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Oarmaking plan


Product Description

This is actually a lofting.

These are the same oars that go with our wherries and double enders, like the  8-foot ones driving the Duck Trap Wherry in the photo. What makes them more efficient is that the inside of the blade is actually flay with the outermost 6" curved to hold more water. And with the convex side well rounded and faired into the loom, not only do they trail nicely, but chances of "catching a crab" are slim to none. Not only that, most find them far easier to make than straight bladed oars simply because those have to be identical on both sides. Think about that.

This is a single page plan depicting 7', 8', 9', and even 10' modified spoon oars. Here's the answer for anyone the least bit skeptical about scaling up oar dimensions from a plan and getting the details right, because it shows the swept blade, the elliptical loom, the all-important handle, and even the windings, all full size. And in the case of the 10-footers, it even shows you the best way to laminate the looms.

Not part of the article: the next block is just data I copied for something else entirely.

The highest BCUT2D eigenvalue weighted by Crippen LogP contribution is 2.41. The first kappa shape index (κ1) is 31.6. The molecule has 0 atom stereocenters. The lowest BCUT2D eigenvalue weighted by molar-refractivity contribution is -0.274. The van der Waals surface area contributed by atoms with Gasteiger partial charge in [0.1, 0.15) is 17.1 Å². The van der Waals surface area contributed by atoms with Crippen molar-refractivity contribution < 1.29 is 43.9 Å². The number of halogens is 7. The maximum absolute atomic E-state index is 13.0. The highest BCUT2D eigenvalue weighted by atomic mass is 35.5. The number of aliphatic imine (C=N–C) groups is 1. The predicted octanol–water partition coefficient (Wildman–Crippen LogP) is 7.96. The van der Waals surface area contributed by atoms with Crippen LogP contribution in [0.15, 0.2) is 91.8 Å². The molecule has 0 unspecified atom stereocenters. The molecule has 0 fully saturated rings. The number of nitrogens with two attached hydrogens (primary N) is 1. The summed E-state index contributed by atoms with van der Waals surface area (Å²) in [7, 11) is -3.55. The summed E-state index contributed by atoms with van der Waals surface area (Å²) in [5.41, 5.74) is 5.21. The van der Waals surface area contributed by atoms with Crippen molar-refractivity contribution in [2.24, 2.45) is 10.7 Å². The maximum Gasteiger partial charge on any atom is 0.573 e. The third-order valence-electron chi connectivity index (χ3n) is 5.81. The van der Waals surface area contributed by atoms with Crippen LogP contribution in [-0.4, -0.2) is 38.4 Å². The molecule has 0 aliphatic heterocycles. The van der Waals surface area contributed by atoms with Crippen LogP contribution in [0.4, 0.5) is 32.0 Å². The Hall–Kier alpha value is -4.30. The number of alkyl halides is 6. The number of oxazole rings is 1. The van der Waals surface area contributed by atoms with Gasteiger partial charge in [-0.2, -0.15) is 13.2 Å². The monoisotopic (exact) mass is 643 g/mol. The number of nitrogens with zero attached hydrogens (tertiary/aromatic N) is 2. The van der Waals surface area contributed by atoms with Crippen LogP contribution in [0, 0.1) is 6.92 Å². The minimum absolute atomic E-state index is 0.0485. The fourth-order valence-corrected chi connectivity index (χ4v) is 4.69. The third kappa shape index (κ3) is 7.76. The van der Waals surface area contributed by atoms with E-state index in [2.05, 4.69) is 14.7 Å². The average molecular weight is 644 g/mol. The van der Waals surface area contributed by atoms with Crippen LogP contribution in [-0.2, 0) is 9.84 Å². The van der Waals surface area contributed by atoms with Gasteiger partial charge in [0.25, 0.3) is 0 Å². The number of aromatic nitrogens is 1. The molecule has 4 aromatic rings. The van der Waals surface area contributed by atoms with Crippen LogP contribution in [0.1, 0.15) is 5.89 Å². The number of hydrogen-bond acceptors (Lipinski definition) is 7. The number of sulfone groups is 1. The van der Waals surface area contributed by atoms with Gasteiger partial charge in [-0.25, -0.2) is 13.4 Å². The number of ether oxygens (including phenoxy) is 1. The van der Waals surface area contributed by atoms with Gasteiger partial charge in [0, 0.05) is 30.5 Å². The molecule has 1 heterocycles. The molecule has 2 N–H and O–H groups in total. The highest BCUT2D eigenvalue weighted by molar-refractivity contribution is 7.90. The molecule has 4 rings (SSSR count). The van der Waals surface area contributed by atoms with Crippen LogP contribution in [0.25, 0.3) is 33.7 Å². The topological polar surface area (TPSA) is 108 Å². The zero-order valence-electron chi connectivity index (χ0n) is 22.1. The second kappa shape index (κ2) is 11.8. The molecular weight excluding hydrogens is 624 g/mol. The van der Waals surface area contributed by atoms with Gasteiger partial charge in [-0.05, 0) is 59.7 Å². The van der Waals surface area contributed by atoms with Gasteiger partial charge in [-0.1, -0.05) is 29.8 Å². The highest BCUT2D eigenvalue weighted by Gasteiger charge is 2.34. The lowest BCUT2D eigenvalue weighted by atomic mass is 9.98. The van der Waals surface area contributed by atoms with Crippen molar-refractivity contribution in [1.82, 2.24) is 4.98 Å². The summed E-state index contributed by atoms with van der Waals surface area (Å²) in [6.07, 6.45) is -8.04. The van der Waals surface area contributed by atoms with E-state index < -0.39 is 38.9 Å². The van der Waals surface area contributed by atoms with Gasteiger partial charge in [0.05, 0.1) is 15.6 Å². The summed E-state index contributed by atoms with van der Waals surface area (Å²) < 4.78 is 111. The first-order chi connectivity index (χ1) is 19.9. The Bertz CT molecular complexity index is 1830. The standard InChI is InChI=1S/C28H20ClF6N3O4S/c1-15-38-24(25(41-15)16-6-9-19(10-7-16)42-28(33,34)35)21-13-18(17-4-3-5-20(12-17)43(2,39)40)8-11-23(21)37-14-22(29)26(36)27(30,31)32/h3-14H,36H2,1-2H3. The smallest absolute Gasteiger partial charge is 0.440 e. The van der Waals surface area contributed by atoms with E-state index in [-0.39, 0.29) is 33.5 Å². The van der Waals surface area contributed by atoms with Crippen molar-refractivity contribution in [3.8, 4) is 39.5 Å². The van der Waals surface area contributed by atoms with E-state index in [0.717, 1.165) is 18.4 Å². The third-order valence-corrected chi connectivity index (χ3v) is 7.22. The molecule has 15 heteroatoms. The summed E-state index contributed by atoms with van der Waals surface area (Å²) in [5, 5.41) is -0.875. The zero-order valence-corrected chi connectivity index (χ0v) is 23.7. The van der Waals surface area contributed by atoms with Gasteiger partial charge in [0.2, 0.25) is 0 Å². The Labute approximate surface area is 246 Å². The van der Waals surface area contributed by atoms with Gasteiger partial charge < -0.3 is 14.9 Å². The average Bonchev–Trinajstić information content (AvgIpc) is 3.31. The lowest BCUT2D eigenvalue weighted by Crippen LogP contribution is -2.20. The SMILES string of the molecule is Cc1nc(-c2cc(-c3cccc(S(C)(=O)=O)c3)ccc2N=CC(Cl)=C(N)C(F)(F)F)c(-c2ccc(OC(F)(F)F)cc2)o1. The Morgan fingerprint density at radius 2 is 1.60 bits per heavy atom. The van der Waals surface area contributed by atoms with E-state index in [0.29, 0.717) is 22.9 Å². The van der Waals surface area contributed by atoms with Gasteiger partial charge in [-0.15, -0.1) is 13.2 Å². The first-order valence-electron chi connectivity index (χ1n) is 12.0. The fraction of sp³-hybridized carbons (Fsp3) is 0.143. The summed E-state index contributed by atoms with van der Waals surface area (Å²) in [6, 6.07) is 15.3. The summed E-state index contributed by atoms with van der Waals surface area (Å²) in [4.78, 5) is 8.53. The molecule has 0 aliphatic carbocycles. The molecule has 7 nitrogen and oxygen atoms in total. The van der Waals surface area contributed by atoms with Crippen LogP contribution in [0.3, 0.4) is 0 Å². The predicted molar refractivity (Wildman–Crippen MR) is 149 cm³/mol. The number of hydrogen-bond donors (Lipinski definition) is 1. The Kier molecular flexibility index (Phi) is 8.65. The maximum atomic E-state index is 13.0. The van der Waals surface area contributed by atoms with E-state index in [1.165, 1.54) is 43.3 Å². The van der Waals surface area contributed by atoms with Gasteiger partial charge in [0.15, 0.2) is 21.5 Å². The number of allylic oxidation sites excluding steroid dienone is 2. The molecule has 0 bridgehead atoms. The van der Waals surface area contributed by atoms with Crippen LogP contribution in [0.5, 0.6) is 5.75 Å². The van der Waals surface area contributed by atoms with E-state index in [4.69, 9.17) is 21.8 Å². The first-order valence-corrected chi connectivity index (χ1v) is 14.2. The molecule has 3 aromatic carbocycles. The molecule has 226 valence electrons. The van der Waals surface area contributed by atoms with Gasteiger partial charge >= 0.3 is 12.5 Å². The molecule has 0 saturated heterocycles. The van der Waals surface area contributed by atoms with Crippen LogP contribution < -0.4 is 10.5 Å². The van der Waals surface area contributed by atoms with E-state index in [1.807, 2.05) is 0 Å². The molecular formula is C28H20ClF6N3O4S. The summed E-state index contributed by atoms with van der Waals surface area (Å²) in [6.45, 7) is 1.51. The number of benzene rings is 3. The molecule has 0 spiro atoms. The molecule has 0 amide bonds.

These days, when a pair of even straight bladed 8-footers from a well known manufacturer will set you back $400, you might want to seriously consider making your own. There is no mystery to it, particularly when you have a proven design and a full sized plan to guide you.

For those unaccustomed to windings, we use them in preference to leathers. There are no driven fastenings to weaken the oar at the fulcrum point, and they outlast oar leathers many times over. Here's what they look like...


This photo is from Building the Duck Trap Wherry.

This plan is complete and detailed, but if you are still not sure whether you can make your own oars, we do have further information available. It's in Lapstrake Boatbuilding, of course, as well as in the Matinicus Double Ender book (and CD) and others. It's even in the Maine Skiff book, and in all those you will find information on stock selection and the manner of layout and shaping the oars. Combine any of those with this full size plan and even the most hesitant should be good to go.

Fact is, with a some elbow grease and perseverance you can save hundreds of dollars making your own oars.

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